Whether you look at the exposure meter graphic or use your viewfinder/LCD to help you choose your settings, treat these as a guide. Your camera does not know what the main subject of your composition is. You must control the exposure so the most important part of your image is well exposed.
Every lens has an aperture. This is an adjustable diaphragm that controls how much light can enter the lens. Each aperture setting corresponds to an f-stop.
A smaller f-stop number indicates more light will enter the lens. A higher number means the opening is smaller and less light will enter.
On this manual exposure cheat sheet, you can see there is a range of aperture settings. The smallest aperture setting, on the left, is f/16. To the right of the graphic is the widest setting, at f/1.4. Not all lenses have the same aperture settings. Some will have wider or narrower minimum and maximum settings.
Along with governing the amount of light that enters the lens, the aperture setting influences depth of field (DOF).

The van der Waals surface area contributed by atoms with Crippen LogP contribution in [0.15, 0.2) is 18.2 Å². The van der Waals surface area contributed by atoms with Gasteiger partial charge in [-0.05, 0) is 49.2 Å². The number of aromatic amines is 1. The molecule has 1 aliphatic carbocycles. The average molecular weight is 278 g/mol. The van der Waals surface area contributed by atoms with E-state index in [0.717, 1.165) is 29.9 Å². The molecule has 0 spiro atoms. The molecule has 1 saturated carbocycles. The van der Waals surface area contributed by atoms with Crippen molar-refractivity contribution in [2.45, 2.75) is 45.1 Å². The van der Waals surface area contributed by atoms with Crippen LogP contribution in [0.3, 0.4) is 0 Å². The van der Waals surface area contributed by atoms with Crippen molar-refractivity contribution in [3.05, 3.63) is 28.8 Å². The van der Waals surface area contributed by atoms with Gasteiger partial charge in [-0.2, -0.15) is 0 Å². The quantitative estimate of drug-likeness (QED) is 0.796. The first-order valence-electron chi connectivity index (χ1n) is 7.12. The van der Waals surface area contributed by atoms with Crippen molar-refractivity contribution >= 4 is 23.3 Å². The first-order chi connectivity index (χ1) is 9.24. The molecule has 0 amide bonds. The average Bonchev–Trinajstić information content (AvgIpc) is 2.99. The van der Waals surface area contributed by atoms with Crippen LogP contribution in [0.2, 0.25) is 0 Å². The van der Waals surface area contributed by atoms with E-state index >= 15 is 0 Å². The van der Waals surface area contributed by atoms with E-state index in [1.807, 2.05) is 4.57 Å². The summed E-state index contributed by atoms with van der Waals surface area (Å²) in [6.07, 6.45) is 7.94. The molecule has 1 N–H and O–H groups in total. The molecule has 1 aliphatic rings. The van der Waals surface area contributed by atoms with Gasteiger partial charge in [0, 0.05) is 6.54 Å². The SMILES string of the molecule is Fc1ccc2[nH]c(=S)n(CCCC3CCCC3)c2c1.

DOF is the amount of the photo that is acceptably sharp. The wider the aperture setting you choose, the shallower the DOF will be. You can see this on the cheat sheet graphic of the person and tree. At f/16, both the person and tree are sharp. At f/1.4, the person is sharp and the tree in the background is out of focus.
A narrow aperture setting allows less light to enter the lens. It also means you’ll have more of your photo in focus. A wide aperture setting allows more light into the lens and the DOF is shallower.
You can adjust the aperture setting to help balance your exposure and control how much of your composition is in focus. The amount of DOF can be used creatively in your photographs.
Inside your camera, there’s a shutter. This typically consists of two “blinds” that open and close when you press the shutter release button. Opening the shutter exposes the camera sensor to light, which allows it to create an image.